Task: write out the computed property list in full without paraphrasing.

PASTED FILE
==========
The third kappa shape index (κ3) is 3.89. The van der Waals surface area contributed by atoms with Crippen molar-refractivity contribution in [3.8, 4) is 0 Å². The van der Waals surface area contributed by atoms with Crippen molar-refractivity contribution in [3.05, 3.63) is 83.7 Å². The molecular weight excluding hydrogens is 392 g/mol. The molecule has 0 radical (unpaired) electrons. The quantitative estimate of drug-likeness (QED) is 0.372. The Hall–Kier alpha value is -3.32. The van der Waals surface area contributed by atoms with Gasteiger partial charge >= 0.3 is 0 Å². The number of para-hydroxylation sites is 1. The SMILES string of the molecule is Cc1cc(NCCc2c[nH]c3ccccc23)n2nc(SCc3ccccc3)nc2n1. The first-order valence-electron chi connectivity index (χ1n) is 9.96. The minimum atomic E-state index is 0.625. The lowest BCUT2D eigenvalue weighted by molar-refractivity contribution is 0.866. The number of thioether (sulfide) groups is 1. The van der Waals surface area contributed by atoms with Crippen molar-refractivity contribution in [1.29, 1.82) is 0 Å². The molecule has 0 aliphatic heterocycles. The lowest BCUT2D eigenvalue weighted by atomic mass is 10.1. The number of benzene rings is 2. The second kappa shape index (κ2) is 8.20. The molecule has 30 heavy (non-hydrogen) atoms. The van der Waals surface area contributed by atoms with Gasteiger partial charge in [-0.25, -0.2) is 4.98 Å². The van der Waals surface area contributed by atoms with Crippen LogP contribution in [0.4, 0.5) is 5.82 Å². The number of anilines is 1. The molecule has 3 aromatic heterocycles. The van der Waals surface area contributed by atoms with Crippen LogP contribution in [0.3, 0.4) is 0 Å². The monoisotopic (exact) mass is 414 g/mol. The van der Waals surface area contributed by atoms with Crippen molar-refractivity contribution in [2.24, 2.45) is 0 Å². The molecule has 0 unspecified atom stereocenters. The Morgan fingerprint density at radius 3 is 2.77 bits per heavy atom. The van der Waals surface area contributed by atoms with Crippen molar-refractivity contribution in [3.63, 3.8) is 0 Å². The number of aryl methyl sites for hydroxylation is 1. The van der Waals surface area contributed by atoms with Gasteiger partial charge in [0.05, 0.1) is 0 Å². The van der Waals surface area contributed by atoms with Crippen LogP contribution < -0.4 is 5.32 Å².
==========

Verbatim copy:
The third kappa shape index (κ3) is 3.89. The van der Waals surface area contributed by atoms with Crippen molar-refractivity contribution in [3.8, 4) is 0 Å². The van der Waals surface area contributed by atoms with Crippen molar-refractivity contribution in [3.05, 3.63) is 83.7 Å². The molecular weight excluding hydrogens is 392 g/mol. The molecule has 0 radical (unpaired) electrons. The quantitative estimate of drug-likeness (QED) is 0.372. The Hall–Kier alpha value is -3.32. The van der Waals surface area contributed by atoms with Gasteiger partial charge >= 0.3 is 0 Å². The number of para-hydroxylation sites is 1. The SMILES string of the molecule is Cc1cc(NCCc2c[nH]c3ccccc23)n2nc(SCc3ccccc3)nc2n1. The first-order valence-electron chi connectivity index (χ1n) is 9.96. The minimum atomic E-state index is 0.625. The lowest BCUT2D eigenvalue weighted by molar-refractivity contribution is 0.866. The number of thioether (sulfide) groups is 1. The van der Waals surface area contributed by atoms with Crippen molar-refractivity contribution in [1.29, 1.82) is 0 Å². The molecule has 0 aliphatic heterocycles. The lowest BCUT2D eigenvalue weighted by atomic mass is 10.1. The number of benzene rings is 2. The second kappa shape index (κ2) is 8.20. The molecule has 30 heavy (non-hydrogen) atoms. The van der Waals surface area contributed by atoms with Gasteiger partial charge in [-0.25, -0.2) is 4.98 Å². The van der Waals surface area contributed by atoms with Crippen LogP contribution in [0.4, 0.5) is 5.82 Å². The number of anilines is 1. The molecule has 3 aromatic heterocycles. The van der Waals surface area contributed by atoms with Crippen LogP contribution in [0.3, 0.4) is 0 Å². The monoisotopic (exact) mass is 414 g/mol. The van der Waals surface area contributed by atoms with Crippen molar-refractivity contribution in [2.24, 2.45) is 0 Å². The molecule has 0 unspecified atom stereocenters. The Morgan fingerprint density at radius 3 is 2.77 bits per heavy atom. The van der Waals surface area contributed by atoms with Crippen molar-refractivity contribution in [3.63, 3.8) is 0 Å². The number of aryl methyl sites for hydroxylation is 1. The van der Waals surface area contributed by atoms with Gasteiger partial charge in [0.05, 0.1) is 0 Å². The van der Waals surface area contributed by atoms with Crippen LogP contribution < -0.4 is 5.32 Å².